Defining Print Servers

A print server is a computer program or a hardware device. Client applications send print jobs to print servers which generally support one or more TCP/IP print protocols. Common print protocols include:

  • LPR/LPD (also known as line printer protocol) documented in RFC 1179
  • telnet or stream (usually using port 9100, typical with HP printers)
  • IPP, Internet Print Protocol, described in a series of RFCs
  • Microsoft print protocol (scantly documented), used with Windows shared printers

Client applications which send print jobs to print servers can be on nearly any computer platform in existence today, from IBM business systems such as mainframes or System i (also known as AS/400 or iSeries); Linux distributions; HP 3000 and HP 9000 systems; commercial Unix implementations such as Solaris, AIX and HP/UX; Mac OS/X; and Windows systems. The current generation of smartphones such as iPhones and Google Android phones can send print jobs to a print server, using proprietary protocols.

TCP/IP Printing 

There is no one “right” print protocol. However, there are implementations of the LPR/LPD protocol, and for that reason, many systems offer an LPR print client. IPP was developed by printer vendors as an answer to the deficiencies of LPR/LPD and to establish a growth path that addressed modern printing requirements including security, job status, and printer feature capability.

Why use a print server?

If your application can print directly to your printer, there is no reason to use a print server. So, you would use a print server to get functions you can’t get from your printer.

Common reasons to use a print server include: 

  1. You can’t reach the printer on your network.
  2. The printer is busy, and you need to spool or risk losing your print jobs.
  3. You need to tweak the print job.
  4. You need functions the printer doesn’t support.

The first reason, availability, and connectivity is not as common these days with even cheap USB printers typically supporting TCP/IP. However, hardware print servers usually support a multitude of networks so that they may make sense for many applications.

The second reason, spooling, is often the justification to use a software print server. Hardware print servers usually do not spool or are not as cost effective as a general purpose computer which already has an available disk.

Some hardware print servers support data translations, such as changing line endings from Unix style to Windows style, or EBCDIC to ASCII translation. However, for extensive data translations, many choose a software print server. It is easier to talk to your vendor about adding a software translation then it is to get an upgrade for your hardware print server.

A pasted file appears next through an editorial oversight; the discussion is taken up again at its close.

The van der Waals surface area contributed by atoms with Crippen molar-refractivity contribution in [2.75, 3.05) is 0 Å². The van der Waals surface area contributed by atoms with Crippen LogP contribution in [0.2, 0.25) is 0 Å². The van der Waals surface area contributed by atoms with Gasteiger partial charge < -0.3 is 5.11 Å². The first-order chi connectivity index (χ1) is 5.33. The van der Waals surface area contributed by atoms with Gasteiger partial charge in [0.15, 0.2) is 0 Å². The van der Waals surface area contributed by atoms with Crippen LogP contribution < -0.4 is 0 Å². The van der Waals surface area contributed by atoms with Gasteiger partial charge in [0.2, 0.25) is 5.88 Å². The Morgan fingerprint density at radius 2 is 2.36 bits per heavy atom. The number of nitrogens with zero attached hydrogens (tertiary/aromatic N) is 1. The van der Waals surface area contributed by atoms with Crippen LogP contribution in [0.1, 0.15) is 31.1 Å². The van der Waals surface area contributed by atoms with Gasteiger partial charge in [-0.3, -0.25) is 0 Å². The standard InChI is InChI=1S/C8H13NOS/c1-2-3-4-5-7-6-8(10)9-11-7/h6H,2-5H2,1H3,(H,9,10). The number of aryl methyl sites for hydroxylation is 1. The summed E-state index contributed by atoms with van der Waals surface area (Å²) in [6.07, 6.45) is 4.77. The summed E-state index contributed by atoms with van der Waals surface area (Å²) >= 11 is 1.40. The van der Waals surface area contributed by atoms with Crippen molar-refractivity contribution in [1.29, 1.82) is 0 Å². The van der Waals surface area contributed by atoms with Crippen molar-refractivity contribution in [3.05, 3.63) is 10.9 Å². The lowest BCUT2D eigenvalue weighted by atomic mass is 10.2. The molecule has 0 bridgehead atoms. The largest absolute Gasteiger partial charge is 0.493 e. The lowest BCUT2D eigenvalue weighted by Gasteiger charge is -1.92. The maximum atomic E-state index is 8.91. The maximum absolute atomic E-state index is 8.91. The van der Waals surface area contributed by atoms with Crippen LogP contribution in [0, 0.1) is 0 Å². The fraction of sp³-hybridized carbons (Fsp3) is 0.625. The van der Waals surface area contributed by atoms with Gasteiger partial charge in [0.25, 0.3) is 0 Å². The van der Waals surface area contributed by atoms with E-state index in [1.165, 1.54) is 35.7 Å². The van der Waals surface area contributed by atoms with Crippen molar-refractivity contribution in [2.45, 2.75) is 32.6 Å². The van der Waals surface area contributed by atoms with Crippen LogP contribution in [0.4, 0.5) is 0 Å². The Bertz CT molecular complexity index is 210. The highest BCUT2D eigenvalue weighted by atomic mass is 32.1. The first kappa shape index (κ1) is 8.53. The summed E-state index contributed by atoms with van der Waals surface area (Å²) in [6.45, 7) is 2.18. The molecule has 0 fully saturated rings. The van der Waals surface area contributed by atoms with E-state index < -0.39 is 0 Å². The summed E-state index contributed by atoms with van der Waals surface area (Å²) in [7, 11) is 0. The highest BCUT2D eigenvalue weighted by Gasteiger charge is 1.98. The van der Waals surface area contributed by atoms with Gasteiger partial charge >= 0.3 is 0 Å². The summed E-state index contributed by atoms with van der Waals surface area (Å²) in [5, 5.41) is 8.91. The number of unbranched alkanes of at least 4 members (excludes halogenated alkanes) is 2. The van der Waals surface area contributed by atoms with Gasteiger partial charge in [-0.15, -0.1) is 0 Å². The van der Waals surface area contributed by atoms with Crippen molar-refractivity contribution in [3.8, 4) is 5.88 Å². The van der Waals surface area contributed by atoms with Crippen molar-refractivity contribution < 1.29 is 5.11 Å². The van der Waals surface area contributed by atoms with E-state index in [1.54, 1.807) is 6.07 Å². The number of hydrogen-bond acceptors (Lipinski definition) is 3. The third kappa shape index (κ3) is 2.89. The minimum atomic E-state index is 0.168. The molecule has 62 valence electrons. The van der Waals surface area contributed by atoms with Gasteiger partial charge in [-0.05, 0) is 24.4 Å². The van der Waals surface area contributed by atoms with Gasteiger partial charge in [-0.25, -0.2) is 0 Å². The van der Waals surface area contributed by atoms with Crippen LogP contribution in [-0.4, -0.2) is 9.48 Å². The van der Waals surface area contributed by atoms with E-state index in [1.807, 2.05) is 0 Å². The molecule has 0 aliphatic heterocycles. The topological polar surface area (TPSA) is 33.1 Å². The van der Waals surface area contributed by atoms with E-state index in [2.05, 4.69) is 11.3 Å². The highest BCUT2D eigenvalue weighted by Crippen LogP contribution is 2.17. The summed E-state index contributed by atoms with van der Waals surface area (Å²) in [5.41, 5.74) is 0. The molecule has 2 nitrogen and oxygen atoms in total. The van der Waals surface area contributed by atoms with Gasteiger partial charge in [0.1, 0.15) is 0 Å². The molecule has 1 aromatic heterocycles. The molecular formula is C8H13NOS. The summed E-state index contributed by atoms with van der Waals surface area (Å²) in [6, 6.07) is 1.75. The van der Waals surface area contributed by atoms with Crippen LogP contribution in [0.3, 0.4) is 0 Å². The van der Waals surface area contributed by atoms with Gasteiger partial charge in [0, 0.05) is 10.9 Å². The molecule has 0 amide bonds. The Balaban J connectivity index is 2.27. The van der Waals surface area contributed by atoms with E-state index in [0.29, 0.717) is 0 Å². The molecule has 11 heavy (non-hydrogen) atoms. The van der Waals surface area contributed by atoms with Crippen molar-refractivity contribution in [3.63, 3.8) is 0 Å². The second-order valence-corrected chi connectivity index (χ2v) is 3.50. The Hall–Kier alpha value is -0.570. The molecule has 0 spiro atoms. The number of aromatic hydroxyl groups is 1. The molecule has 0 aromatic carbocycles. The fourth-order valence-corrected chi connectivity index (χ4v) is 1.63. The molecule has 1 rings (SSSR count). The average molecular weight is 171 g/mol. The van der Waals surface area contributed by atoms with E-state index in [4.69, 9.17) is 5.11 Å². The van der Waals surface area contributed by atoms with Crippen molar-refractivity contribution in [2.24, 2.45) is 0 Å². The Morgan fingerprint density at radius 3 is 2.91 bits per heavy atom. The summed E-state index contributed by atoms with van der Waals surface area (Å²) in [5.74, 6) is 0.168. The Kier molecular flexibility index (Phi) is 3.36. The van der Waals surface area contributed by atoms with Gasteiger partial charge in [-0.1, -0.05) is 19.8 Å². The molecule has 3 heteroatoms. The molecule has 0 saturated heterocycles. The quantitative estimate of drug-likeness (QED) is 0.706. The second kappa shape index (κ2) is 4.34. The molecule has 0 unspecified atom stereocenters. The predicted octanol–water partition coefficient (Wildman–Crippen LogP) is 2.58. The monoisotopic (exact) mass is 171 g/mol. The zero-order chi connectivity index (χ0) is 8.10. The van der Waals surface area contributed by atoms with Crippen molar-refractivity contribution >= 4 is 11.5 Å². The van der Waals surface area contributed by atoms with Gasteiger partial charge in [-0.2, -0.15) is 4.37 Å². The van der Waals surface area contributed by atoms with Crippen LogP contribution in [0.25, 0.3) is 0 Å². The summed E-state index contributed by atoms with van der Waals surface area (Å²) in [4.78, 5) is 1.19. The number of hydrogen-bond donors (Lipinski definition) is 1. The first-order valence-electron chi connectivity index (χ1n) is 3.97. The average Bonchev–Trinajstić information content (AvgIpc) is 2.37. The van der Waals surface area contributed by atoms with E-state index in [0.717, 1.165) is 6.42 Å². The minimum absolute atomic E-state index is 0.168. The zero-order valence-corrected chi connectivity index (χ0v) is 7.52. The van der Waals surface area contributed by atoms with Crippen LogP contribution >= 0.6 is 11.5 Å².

Finally, if you wanted to do something with your print jobs besides print them, perhaps, archive to disk or send via an email attachment, then you are probably looking at a software print server.

We will explore four categories of print servers ordered by the complexity of printing support they are likely to offer. At the top are the solutions best suited for basic printing needs. The farther down you go, the more “out of the box” capabilities and flexibility you will find.

Categories of print servers

The four types of print servers examined here include:

Hardware print servers

A hardware print server is typically a simple device with a network connector and a USB or parallel connector for a printer. This print server often has a built-in Web server for configuration and online help. Or, it may depend on a manual interface with buttons and an LCD.

Hardware print servers typically do not spool unless they have a disk.

The JetDirect from Hewlett Packard is a widely used, high performing print server. The following is from the spec sheet for the HP JetDirect 300x print server series.

Protocols supported: TCP/IP, IPX/SPX, AppleTalk, IP Direct Mode, LPD, FTP Printing, IPP, Netware NDS, Bindery, NDPS, iPrint, Telnet, SLP, IGMP, BOOTP/DHCP, WINS, SNMP, HTTP

Of these: LPD, FTP, IPP, and Telnet are actual print protocols. iPrint works with IPP and Netware. IPX/SPX and AppleTalk are network protocols along with TCP/IP. SLP (Service Location Protocol) is used to advertise that this printer is available. BOOTP (Bootstrap Protocol) and DHCP (Dynamic Host Configuration Protocol) are used for configuration. SNMP (Simple Network Management Protocol) is used for monitoring printer status. HTTP is used because the print server has a built-in Web server, for configuration and status. NDS, Bindery, and NDPS work with Netware.

Also from the same spec sheet: 

Supported printers: Any network-capable printer with an IEEE-1284 compliant parallel port and a compatible network driver. Note: printer must support printing an HP Jetdirect configuration page using the HP PCL, HP/GL-2, ASCII, or PostScript printer languages.

The JetDirect print server packs a lot of capability, but it requires the attached printer to be compatible with HP printer languages, plain text or PostScript. It serves an extensive range but is not entirely general purpose.

Note that the application still has to generate the right codes to drive the printer. The hardware print server doesn’t provide relief from that rule.

Hardware print servers tend to specialize in supporting one or more manufacturers line of printers. A general purpose hardware print server rarely supports specialized printers.

The advantage of hardware print servers is that they are very fast and usually inexpensive. The disadvantage is that they are best suited for typical, “in the box” uses.

Windows print servers

The terms “Windows print server” and “Windows shared printer” are usually synonymous. We’ll get to the difference below. You use normal Windows administration tools to configure your Windows print server.

Here’s a brief introduction to Windows printing. Applications print in Windows the same way they write to the screen: they print to Windows. That is, Windows provides a way to select a font, write some text, do graphics and colors, etc. You never worry about your application's compatibility with your Windows monitor. It’s the same with the printer.